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Reply To: The Boundary-Blurring Nature of Myth,” with Bradley Olson, Ph.D.”

#74876

Blurred bounderies, blurry vision and fussy reality. Interesting stuff. It makes me think of quantum mechanics. Maybe it is the nature of bounderies, if they are true to nature, to be fussy. Maybe it is the fussiness what makes them bounderies. Bounderies between clearly defined edges. And now I think of the dual reality of light, which after a long scientific tantrum period, we have been forced to finally accept. Which it goes to show, by the way, that the surest bet is always reality, not theory. It appears that between the well defined and understood light wave and the well defined an understood particle (the photon) sits a fussy and incomprehensible wave function, which we may think of as a boundery. It would appear, then, that nature, at its most fundamental level, uses bounderies as transitions. Not divisions. No gaps. If that is the case, the only reality that separation has is in our heads, as a conceptual and psychological reality. But I don’t want to chase that idea any further.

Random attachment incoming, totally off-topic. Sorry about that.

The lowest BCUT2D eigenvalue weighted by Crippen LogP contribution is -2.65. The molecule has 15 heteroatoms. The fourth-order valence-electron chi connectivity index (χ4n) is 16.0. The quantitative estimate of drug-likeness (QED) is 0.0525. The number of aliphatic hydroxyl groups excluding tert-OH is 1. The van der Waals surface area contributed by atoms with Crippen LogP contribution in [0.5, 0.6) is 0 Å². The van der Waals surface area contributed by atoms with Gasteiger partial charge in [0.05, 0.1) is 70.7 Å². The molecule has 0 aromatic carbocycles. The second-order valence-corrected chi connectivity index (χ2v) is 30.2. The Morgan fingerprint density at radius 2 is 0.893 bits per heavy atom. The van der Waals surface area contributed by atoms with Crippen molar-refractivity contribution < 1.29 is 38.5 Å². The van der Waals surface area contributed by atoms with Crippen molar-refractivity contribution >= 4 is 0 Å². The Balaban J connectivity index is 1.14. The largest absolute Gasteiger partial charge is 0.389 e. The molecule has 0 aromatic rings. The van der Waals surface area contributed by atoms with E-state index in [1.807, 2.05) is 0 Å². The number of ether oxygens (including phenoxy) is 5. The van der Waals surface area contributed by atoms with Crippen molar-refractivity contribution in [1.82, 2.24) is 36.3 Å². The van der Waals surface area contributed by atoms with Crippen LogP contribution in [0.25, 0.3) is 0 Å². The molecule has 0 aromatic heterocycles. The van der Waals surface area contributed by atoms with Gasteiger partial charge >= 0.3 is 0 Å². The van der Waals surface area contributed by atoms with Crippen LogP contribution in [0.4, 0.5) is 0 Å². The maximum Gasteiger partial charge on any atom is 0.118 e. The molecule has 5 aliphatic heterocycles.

How do we explain the QAnon, New Age and the scientific thinking phenomena? I would agree with Bradley that in all these cases the individuals in each camp truly believe in their own reality. But this does not make sense to us rational thinkers. Isn’t there only one true reality? Unless we get rid of the quantum dimension of fuzzy transitions and quantum collapses, I am afraid, the answer is no. If we choose to believe that the QAnon reality cannot become an experiential reality for the rest of us, we might be up for a surprise. We can understand all three phenomena (rationality, irrationality and religiosity) as quantum collapses at the society level. Nature is true at all levels. Further separation is not the answer to the problem. We need to borrow a page from nature, get out of our conceptual and psychological separation wagon, which some may argue is but an illusion (but with teeth) and begin to bridge bounderies.